Russia-Ukraine Conflict: What Happens If One Side Wins?

Russia-Ukraine Conflict: What Happens If One Side Wins?
Image source: AFP

Russian forces invaded Ukraine on February 24, inviting heavy condemnation from world leaders, especially from the Western bloc led by the United States. The Russian invasion marks the biggest attack by one state on another in Europe, since World War II.

The Western bloc continues to impose stringent economic sanctions on Russia for its military actions over Kyiv, as it contemplates banning Russian oil imports. In retaliation, Russia has been stepping ahead with more military adventurism, with President Vladimir Putin ordering his defense chiefs last week to put the country’s nuclear “deterrence forces” on high alert, and accusing the West of taking “unfriendly” steps against his country. It is pertinent to note here that Russia has the world’s largest arsenal of nuclear weapons, and a huge package of ballistic missiles that forms the backbone of Russia’s deterrence forces.

The decision created shockwaves and unearthed fears that many thought had passed after the Cold War.  Putin also warned the Western bloc and NATO against aggression towards Russia and pinpointed that anyone who dares to interfere in this crisis would have to face harsh repercussions from the Kremlin.

Russia’s all-time ally in the region, Belarus President Alexander Lukashenko, has also reacted to these events and warned that the West is pushing Russia into World War III by imposing stringent economic sanctions.

Advantage Russia

At this critical point of time, Russia is again in the limelight, demonstrating its military might and highlighting that it is still a global power, a status that became debatable after the fall of the Soviet Union.

Russia’s armed invasion of Ukraine demonstrates its real agenda to send a message to the West and assert that NATO should withdraw from its backyard.

If Russia wins this war by gaining control over Ukraine, or by destabilising it, it will be the beginning of a “new era”, where leaders will have to rethink European security.

Russia has a greater proportion of arms, missiles and other military equipment when compared to Ukraine, much to the dismay of the West. The United States and its allies could find themselves deeply unprepared for the task of having to create fresh dynamics of European security as a result of Russia’s actions.

If Russia comes out on top in this conflict, it could mean the installation of a puppet, docile government in Kyiv or even the partition of the country. If this happens, the US, NATO and the EU bloc will then have to face its biggest loss in decades, and Ukraine could become a buffer zone between NATO and the Kremlin. “Instead, security in Europe will have to be reduced to defending the core members of the EU and NATO. Everyone outside the clubs will stand alone, with the exception of Finland and Sweden,” speculates a report by Foreign Affairs. The NATO has been deploying its troops near Ukraine’s borders to tackle the threats posed by Russian forces. The EU and NATO member states will never recognise a Russian-backed regime created by Moscow in Ukraine.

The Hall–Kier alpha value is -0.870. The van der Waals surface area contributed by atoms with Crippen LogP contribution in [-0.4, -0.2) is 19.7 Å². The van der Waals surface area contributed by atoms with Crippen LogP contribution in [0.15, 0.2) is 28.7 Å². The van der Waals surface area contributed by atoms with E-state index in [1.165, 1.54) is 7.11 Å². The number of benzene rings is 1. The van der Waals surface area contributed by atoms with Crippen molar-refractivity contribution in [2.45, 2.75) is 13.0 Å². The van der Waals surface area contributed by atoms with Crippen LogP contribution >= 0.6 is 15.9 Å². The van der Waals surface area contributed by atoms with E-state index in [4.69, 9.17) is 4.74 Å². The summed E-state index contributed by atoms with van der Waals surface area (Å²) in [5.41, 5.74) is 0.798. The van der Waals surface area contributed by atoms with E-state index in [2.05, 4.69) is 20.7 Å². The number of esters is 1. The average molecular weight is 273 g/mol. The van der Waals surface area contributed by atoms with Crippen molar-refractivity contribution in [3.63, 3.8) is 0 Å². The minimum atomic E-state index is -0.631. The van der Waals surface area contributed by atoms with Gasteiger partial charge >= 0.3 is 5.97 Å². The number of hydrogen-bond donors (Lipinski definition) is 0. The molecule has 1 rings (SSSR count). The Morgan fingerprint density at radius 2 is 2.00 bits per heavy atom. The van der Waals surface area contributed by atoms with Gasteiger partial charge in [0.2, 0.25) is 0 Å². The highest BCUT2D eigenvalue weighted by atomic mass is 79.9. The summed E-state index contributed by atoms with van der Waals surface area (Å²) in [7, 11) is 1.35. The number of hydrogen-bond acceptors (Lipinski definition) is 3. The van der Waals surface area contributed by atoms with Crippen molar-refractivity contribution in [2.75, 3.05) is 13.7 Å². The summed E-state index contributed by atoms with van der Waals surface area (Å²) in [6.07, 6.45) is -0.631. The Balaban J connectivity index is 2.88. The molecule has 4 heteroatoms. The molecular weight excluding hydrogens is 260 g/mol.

More than 500,000 Ukrainians have left their native land and have been forced to seek refuge in neighbouring countries such as Poland and Romania, among others, as estimated by the UNHCR. A refugee crisis could create more problems for the EU and will continue to embolden Russia’s stand.

A Resilient Kyiv

After being under attack for two days, the Ukraine President’s Office had claimed that the Russian Armed Forces had not gained any operational or tactical advantage in 24 hours. Putin had possibly presumed that the NATO would not send its troops into Ukraine. Moreover, Europe’s dependence on Russian oil and gas would make countries like Germany hesitate about imposing stiff sanctions. However, 10 days later, NATO member states are not just condemning Russia but also sending huge military supplies to Kyiv.

Russia has bene repetitively saying that the Kyiv regime should surrender, and that people should leave, but President Volodymyr Zelenskyy has refused to flee the capital and has been urging the West bloc to supply them with more arms and equipment.

There have been protests in Russia against Putin’s military actions, with the Moscow government detaining at least 6000 people for coming out to demonstrate. It seems that this conflict is unlikely to be resolved in a short span of time, given the kind of unexpected resistance Kyiv forces are presenting to the Kremlin.

There are numerous reports of air raid sirens being heard in Kyiv, Kharkiv and other cities such as Vinnytsia, Uman and Cherkasy. Russian shelling has also hit a maternity hospital in the village of Buzova near Kyiv, which is likely to bring more condemnation and isolate Putin further.

While Russia is self-sufficient in terms of resources, trade sanctions could seriously impact the country as well as its partners, in the long term. This also leaves most countries, including India, open to the threat of a catastrophic inflation. India and other countries who have also abstained from condemning Russia, could also expect a slew of sanctions that could send the various economies into a tailspin if Russia is overpowered.


Read more: Why Is It Strategically Important For India To Abstain From Voting Against Russia At The UN?

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